Are you referring to that faded effect that's really trendy right now? I've noticed that a lot of photographers will add that effect to many photos that don't "need" it, causing them to become muddy.

Bill Peppas's picture

Clarity, Sharpening, Contrast, Extreme Highlights/Shadow adjustments, not removing chromatic aberration.

The 5 sins of photography :D

Anonymous's picture

Great article. Best. J

David Vaughn's picture

I see that faux-flare EVERYWHERE now. It's in so many fashion/beauty portfolios it seems.

I'd never thought about the highlight clutter point though. It's subtle but it makes sense.

TImothy Tichy's picture

The same applies to "gum on sidewalks" or "marks on walls", etc. It's amazing the difference a little clean up can make to an image.

freddy kong's picture

everyone thinks they're jjabrams!

TImothy Tichy's picture

I haven't noticed too many "plastic" faces lately (not that I'm looking for them). What I've been noticing far too much of lately are the "orange peel" skin effects that come from overuse of freq sep. Yeah, we want to see skin texture on the model while seeing smooth skin. Congratulations, you've learned P.S. Now turn the texture down a notch so the skin looks natural.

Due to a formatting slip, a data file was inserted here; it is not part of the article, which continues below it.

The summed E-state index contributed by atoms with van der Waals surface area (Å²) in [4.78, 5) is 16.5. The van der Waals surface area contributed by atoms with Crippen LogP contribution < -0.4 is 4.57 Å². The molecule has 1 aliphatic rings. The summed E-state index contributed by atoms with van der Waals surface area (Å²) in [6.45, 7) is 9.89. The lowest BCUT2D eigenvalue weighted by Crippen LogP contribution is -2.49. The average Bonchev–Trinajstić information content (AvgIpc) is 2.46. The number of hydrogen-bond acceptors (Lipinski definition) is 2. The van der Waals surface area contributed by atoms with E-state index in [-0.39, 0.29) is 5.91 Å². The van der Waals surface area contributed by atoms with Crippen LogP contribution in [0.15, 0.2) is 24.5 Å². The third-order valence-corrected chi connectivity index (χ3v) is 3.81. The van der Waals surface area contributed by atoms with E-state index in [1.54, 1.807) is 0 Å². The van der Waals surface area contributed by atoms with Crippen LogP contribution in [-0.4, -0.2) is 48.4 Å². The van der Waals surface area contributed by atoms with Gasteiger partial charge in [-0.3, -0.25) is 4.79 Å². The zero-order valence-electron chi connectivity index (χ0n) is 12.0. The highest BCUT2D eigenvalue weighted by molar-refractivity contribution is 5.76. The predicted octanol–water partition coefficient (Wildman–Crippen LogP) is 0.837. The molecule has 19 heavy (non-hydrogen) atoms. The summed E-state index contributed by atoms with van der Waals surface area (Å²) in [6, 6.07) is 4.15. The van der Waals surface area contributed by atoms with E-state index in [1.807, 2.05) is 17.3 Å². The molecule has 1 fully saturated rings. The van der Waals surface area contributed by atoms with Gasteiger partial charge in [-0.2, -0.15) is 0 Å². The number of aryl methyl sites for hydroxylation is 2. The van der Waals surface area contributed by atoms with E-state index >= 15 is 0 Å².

Jordan Randall's picture

Orange peel that's a good description!

Alexander DiMauro's picture

I think what drives me nuts the most about plastic skin and glowing eyes is that I see photos like that all the time in online photo contests, and they do REALLY well in the voting! Same with crazy lens flare, and even selective color. So, they may get laughed out of a real photo contest, but online, those awful photos are actually popular.

geoffreybadner's picture

To the above, I would add wrinkled clothes. I see so many photographers that shoot fashion and spend hours retouching the model's skin, but pay zero attention to the clothing. I sometimes spend almost as much time retouching wardrobe as I do skin – liquify the edge of folds, clone out lint, dodge/burn wrinkles. Below is (a bad screenshot of) an example I did for an ecommerce client to sell in retouching services. (Just the sweater).

Deleted Account's picture

There is no should or shouldn't. Do what da heck you want with photoshop... Artists are not conformists ;)

Ryan Cooper's picture

Note that the article wasn't titled: "What you shouldn't do when retouching", it is specifically oriented to things photo editors do not like. IF you are just aiming to be creative and don't care about making commercially viable images then it really doesn't matter what you do. Just do what you love. This post was more for the people who are trying to make their work into a career and are struggling to understand why their images don't sell.

Deleted Account's picture

One can be creative and make "commercially viable images", and moreover, one will not be competing with everyone that is trying to do the things like everyone else.
Check out website of photographer/digital artist/film maker who perfected all the things you are criticizing here. He has his own unique style that got him commercial clients.